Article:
Black Bear Tracks and Signs
The black bear is my favorite animal of all that live in the Maine woods. We share our land and surrounding woods with a dozen or black bears that we know of. They’re often referred to as the “black ghost” because their padded and furred feet keep them all but silent in the woods.
This is the left front foot of a black bear cub that is approximately 15 months old. I’ve based the age on cubs being born from mid to late January. The shape of the foot tells me that it’s a front foot. Back feet are longer and narrower than the wider, rounder front foot. The big toe on a black bear is on the outside edge of the foot. The cub over wintered with its mother. Her track is below. It’s not as clear as the cub’s track because she didn’t walk through the fresh mud. Bears walk on the soles of their feet, seldom leaving a really good track. By walking on their soles, black bears are very quiet when moving through the woods. A 400 pound bear walked into a clearing so silently that I didn’t hear him coming. Imagine weighing 400 pounds and moving silently.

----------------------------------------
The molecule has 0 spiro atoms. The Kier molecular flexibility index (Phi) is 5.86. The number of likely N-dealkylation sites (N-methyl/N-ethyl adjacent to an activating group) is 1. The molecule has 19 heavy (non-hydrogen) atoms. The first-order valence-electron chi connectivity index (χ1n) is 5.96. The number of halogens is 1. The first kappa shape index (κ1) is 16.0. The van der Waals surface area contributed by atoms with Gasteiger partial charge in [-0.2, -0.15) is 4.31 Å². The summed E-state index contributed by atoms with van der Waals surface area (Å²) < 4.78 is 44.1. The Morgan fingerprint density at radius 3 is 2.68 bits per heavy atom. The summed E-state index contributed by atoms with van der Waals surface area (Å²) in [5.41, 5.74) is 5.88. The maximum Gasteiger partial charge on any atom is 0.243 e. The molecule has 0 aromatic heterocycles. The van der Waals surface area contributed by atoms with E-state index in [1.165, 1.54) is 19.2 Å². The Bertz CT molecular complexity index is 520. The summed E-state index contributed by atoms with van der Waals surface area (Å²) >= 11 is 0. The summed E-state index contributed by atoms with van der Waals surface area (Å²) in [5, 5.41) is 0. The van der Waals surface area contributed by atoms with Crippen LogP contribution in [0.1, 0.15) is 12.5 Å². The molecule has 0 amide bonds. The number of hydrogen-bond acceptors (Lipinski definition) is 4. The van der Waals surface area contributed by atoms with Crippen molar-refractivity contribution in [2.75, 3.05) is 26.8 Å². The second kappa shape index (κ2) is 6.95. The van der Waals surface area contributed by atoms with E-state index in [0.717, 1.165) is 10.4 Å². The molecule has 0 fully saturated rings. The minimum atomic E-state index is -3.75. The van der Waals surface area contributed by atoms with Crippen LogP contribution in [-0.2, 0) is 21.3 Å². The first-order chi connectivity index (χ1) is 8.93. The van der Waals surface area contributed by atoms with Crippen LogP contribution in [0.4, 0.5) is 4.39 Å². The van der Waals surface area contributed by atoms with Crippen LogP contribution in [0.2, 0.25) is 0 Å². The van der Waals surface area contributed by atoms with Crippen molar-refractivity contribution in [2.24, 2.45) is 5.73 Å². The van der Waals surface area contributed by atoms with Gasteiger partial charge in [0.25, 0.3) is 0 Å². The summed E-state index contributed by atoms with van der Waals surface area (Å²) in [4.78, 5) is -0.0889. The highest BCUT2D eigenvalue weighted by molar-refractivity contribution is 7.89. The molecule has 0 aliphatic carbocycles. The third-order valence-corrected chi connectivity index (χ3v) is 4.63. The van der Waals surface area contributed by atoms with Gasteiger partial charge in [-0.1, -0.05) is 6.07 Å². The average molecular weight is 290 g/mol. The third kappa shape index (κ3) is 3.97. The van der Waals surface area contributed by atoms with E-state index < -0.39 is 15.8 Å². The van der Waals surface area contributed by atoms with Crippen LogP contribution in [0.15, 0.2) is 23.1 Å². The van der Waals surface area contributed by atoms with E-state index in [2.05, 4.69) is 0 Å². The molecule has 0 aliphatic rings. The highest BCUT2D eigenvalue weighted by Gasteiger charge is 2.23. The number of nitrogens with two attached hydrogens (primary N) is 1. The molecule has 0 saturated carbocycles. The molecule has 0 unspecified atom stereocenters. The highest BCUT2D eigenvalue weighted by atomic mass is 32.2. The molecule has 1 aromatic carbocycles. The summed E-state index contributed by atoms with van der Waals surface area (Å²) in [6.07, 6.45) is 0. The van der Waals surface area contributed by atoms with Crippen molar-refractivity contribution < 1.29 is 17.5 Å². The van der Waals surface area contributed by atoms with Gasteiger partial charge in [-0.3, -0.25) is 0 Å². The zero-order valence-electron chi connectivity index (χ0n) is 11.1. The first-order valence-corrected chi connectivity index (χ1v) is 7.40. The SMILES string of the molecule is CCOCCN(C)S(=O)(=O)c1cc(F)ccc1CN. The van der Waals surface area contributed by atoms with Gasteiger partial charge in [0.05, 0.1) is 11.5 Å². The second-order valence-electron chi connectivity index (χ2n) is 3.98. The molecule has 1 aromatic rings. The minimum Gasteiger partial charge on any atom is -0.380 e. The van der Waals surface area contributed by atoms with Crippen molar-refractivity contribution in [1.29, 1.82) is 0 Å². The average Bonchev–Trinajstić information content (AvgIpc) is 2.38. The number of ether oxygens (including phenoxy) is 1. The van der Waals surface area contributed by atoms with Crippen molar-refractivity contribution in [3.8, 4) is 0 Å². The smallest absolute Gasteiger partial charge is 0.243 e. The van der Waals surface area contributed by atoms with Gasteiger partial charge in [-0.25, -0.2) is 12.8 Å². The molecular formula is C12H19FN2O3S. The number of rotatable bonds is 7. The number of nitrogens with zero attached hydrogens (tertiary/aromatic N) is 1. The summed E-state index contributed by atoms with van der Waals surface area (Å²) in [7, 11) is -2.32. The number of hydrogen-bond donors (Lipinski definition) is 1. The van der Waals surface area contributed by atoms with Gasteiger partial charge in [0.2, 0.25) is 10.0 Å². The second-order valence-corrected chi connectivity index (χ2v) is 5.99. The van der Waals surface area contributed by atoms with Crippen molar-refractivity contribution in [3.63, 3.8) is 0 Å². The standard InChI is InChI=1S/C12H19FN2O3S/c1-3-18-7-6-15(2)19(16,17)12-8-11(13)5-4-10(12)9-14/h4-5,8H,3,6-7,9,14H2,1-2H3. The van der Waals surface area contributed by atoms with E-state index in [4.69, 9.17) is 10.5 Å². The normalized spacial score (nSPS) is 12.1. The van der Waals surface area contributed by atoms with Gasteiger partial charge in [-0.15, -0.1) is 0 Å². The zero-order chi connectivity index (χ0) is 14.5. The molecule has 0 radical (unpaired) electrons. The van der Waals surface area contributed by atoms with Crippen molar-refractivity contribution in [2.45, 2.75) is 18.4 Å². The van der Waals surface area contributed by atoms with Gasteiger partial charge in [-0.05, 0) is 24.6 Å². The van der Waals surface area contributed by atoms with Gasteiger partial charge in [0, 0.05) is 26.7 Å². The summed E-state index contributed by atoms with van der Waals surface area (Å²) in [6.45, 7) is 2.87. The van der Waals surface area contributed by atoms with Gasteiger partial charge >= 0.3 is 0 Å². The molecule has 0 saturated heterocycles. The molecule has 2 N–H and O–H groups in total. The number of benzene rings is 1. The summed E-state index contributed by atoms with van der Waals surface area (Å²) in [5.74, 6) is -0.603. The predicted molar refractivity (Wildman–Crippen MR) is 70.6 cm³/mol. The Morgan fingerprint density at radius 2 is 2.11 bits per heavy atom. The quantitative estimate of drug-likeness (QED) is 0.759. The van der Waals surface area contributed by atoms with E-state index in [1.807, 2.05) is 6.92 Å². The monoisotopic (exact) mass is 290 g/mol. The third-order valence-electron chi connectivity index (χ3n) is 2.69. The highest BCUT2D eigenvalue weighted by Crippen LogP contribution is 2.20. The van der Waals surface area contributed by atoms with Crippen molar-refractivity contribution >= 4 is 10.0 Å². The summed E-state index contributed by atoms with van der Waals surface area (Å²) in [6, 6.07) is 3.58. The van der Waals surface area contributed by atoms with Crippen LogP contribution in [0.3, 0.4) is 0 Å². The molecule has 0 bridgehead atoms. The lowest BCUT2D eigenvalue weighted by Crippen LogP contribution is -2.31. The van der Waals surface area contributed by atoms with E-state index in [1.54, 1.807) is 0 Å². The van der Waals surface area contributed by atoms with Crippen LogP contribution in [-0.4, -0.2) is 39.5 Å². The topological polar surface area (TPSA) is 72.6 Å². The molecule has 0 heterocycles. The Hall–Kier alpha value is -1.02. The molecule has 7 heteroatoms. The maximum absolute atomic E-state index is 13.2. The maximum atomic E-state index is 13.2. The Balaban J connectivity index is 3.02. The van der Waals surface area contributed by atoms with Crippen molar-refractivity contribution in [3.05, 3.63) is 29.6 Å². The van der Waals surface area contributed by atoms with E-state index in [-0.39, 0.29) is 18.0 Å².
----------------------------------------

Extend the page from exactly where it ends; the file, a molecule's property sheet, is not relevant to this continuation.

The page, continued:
Bears have five toes. The smallest toe, on the inside of the foot, isn’t always visible in tracks. A mature boar’s foot is approximately 6″ wide. A sow’s foot is usually not wider than 4.5″. Black bear don’t have retractable claws so look for them in tracks.
Bear scat has many forms based mostly on what the bear has been eating. If you know what they’re eating you have a better idea of where to find them. This was taken in early spring, and the bear was eating grass and other plants.